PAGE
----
We are still in the early days of digital finance — but the heated tone of conversations surrounding approaches to data access threatens to keep us there.
The rapid growth in financial tools and services has enriched the lives of many people. This growth is powered by a set of underlying technologies that facilitate access to and exchange of personal financial data. It is this data — and the principle that people should control their own financial data — that forms the backbone of financial innovation. As an industry, we are jointly confronting questions about how to provide data access securely, efficiently and inclusively.
However, one needs to look no further than these very pages to see that the debate around these topics has intensified. As the industry begins to embrace the notion that consumers should control and have access to their data, the focus has shifted to how — not if — financial institutions should permit this access. Unfortunately, discussions on how best to address these questions are often mired in fear, uncertainty and doubt — mischaracterizing the technologies used for data access and data transfer without regard for how they actually work. Granted, the sheer number of terms and concepts — including Open Financial Exchange (OFX), Durable Data API (DDA), screen scraping, and OAuth — doesn't help.
The narratives surrounding technical details, competition and bank-controlled consumer data distracts from the objectives that all stakeholders share. These objectives are about building an inclusive and secure ecosystem that balances the needs of consumers, financial institutions and innovators. We all recognize that certain concepts are key to the success of this ecosystem. Financial institutions need flexibility in and visibility into how data is accessed. Different approaches work better for different institutions; each institution has its own set of preferences, priorities and technological systems. Allowing for this flexibility empowers financial institutions to enable access to personal financial data in a way that minimizes technical impact, cost and risk.
Yet accommodating these preferences is tricky for developers and other innovators in the space. They need standardized ways to access information — and assurance that these methods will deliver consistent data — if they hope to build products that serve all consumers, regardless of whether they bank at a top-five institution or a community credit union. And in this spirit, community banks and credit unions, which do not often have the technical budgets, legal resources, or staff that the big banks have, rely on these concepts to ensure their users have the same type of access that consumers of larger banks enjoy.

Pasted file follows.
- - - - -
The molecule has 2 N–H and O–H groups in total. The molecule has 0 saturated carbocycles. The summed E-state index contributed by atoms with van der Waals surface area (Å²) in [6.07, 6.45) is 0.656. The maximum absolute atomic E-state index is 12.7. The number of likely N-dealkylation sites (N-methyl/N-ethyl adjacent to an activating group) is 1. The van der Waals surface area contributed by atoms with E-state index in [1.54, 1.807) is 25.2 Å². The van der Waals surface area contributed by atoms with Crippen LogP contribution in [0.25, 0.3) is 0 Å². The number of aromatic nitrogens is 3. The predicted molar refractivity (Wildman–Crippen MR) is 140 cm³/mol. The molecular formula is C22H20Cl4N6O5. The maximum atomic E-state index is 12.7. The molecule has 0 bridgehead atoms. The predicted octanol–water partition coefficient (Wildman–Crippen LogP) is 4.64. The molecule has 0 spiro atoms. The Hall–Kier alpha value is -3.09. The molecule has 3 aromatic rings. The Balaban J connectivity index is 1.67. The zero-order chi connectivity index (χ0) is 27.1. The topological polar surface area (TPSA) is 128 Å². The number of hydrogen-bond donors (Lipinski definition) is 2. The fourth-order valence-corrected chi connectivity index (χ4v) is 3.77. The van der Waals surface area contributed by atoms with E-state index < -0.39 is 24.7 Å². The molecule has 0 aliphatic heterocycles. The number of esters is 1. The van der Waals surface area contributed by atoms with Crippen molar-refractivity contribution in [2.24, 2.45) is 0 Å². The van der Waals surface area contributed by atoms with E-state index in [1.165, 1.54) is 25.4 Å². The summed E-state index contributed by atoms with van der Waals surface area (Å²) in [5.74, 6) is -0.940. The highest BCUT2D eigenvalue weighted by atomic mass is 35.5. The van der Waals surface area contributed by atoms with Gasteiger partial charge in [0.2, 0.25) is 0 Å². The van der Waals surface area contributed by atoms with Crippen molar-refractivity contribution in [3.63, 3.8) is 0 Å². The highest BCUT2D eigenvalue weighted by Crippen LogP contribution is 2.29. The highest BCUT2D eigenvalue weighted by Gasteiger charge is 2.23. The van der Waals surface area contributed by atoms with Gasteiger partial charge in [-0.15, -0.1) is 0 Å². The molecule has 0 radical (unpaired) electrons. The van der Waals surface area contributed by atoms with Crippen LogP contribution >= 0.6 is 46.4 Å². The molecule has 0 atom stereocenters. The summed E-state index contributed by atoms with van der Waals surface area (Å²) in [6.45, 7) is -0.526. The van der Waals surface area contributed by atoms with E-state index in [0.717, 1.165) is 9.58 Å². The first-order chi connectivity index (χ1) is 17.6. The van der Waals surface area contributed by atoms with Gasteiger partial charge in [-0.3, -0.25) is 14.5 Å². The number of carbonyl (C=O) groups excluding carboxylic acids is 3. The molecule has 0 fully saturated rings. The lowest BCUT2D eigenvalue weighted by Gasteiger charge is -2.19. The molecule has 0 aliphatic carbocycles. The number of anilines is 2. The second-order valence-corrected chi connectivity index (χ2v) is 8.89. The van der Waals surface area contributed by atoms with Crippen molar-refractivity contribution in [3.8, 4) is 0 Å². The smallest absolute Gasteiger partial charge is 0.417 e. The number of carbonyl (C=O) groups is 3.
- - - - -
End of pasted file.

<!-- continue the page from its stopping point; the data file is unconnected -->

Managing flexibility and interoperability is a balancing act and a role that we as trusted intermediaries have performed. But striking a balance, rather than limiting options with prescriptive mandates, is essential. It's important to protect innovation and ensure that consumers have the ability to access the best solution. And the United States, with its thousands of financial institutions, is not likely to find a one-specification-fits-all solution; it certainly hasn't yet. A single standard for data access across all banks would be impractical, and threaten to exclude thousands of institutions and their customers from participating in this promising financial services landscape.
One example of that threat lies in negative portrayals of screen scraping, which often overlooks — or misunderstands — the technology at play.
Granted, screen scraping is not perfect, and critics raise valid concerns about load-heavy legacy methodologies. But a more modern version, called Screenless Data Collection (SDC), addresses many of its shortcomings. SDC is widely available, leverages existing technology infrastructure and imposes minimal server load.The claims that screen scraping compromises consumer security are particularly troubling. Screen scraping is strictly a means of data transfer; it implies nothing about permissioning or security. Institutions can add various permissioning layers to screen scraping (screen scraping can be combined with tokenization, for example), and data can be encrypted in transit across public networks. Screen scraping and consumer security are not mutually exclusive.
Right now, we have a unique opportunity to influence and improve the design of data access solutions to promote the flexibility and interoperability that stakeholders need, but it requires partnership. There are many approaches to data access in the United States today, reflective of the rich mix of institutions and interests that support financial services in this country. But if we are to build a sustainable ecosystem, the debates around how best to enable access should be informed ones.
We can balance these priorities and build a truly inclusive, secure financial services ecosystem with a clear-eyed view of the best technologies available both now and in the future. The stakes are too high — and the potential is too great — not to.
This article was written by Zach Perret from American Banker and was legally licensed through the NewsCred publisher network.
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